University of Education Township Campus Lahore
Enterprise Resource Planning
Muhammad Haseeb Afzal........BSIT-S10-M04
Define Moore’s Law and explain why it is significant in the development of ERP. Is Moore’s Law still holding? Moore's law predicts that this trend will continue into the foreseeable future. Although the pace has slowed, the number of transistors per square inch has since doubled approximately every 18 months. This meant that the capabilities of computer hardware were doubling every 18 months. During this time, computer software was also advancing to take advantage of the increasing capabilities of computer hardware. In the 1970s, relational database software was developed, providing businesses with the ability to store, retrieve, and analyze large volumes of data. Spreadsheet software, a fundamental business tool today, became popular in the 1980s. With spreadsheets, managers could perform complex business analyses without having to rely on a computer programmer to develop custom programs. The computer hardware and software developments of the 1960s and 1970s paved the way for the development of ERP systems. Most experts, including Moore himself, expect Moore's Law to hold for at least another two decades. Question#2
What are the main characteristics of an ERP system? What are some newly developed features of ERP systems? * ERP allows easier global integration: Barriers of currency exchange rates, language, and culture can be bridged automatically, so data can be integrated across international borders. * ERP integrates people and data while eliminating the need to update and repair many separate computer systems. For example, Boeing had 450 data systems that fed data into its production process. The company now has a single way to record production data. * ERP allows management to manage operations, not just monitor them. For example, without ERP, getting an answer to “How are we doing?” requires getting data from each business unit and then analyzing that data for a comprehensive, integrated picture. The ERP system already has all the data allowing the manager to focus on improving processes. This focus enhances management of the company as a whole, and makes the organization more adaptable when change is required. * Packaged software.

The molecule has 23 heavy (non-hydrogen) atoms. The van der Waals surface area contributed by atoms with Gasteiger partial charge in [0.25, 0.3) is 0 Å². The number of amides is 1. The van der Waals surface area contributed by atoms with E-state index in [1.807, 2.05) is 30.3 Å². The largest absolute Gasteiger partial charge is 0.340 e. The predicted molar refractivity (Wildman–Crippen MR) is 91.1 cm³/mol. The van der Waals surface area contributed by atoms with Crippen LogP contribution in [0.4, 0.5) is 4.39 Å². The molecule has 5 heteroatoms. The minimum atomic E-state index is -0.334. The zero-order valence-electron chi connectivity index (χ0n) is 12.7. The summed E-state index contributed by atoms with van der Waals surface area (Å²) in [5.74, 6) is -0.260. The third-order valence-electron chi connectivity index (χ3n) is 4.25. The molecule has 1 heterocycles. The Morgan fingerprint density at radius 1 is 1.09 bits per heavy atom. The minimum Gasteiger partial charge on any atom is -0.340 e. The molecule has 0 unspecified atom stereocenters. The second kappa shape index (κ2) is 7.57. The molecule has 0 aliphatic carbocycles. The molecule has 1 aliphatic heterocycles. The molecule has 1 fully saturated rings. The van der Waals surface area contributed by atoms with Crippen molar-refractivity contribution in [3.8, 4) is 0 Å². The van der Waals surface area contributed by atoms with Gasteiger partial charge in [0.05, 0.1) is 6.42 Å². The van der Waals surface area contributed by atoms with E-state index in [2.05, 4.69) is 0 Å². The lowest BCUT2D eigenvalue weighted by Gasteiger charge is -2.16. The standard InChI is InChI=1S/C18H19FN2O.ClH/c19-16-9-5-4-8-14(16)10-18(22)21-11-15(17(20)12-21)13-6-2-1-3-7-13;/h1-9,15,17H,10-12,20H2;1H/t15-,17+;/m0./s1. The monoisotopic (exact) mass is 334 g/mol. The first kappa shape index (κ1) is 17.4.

* Integrate the majority of a business’s processes.
* Process the majority of organizations transactions.
* Use a data warehouse.
* Allow access to data in “real time”.
* Integrate transaction processing and planning Activities.
Costing, Billing, Time and Expense, Activity Management.
* Human Resources
Human Resources, Payroll, Training, Time & Attendance, Benefits. * Customer Relationship Management
Sales and Marketing, Commissions, Service, Customer Contact and Call Center support.
Engineering, Bills of Material, Scheduling, Capacity, Workflow Management, Quality Control, Cost Management, Manufacturing Process, Manufacturing Projects, Manufacturing Flow. * Data Warehouse
Various Self-Service interfaces for Customers, Suppliers, and Employees. * Supply Chain Management
Inventory, Order Entry, Purchasing, Product Configuration, Supply Chain Planning, Supplier Scheduling, Inspection of goods, Claim Processing, Commission Calculation. * Financials
General Ledger, Cash Management, Accounts Payable, Accounts Receivable, Fixed Assets. Question #3
Imagine that you have been appointed the chief information officer of a start-up company that rents out DVDs via the Internet. An integrated information system is critical to your business. Write a proposal to the CEO highlighting the reasons why you need an ERP system. Use examples, gleaned from the Internet, of other companies’ systems to augment your proposal. Need an ERP system for the DVD’S:
* An ERP solution...
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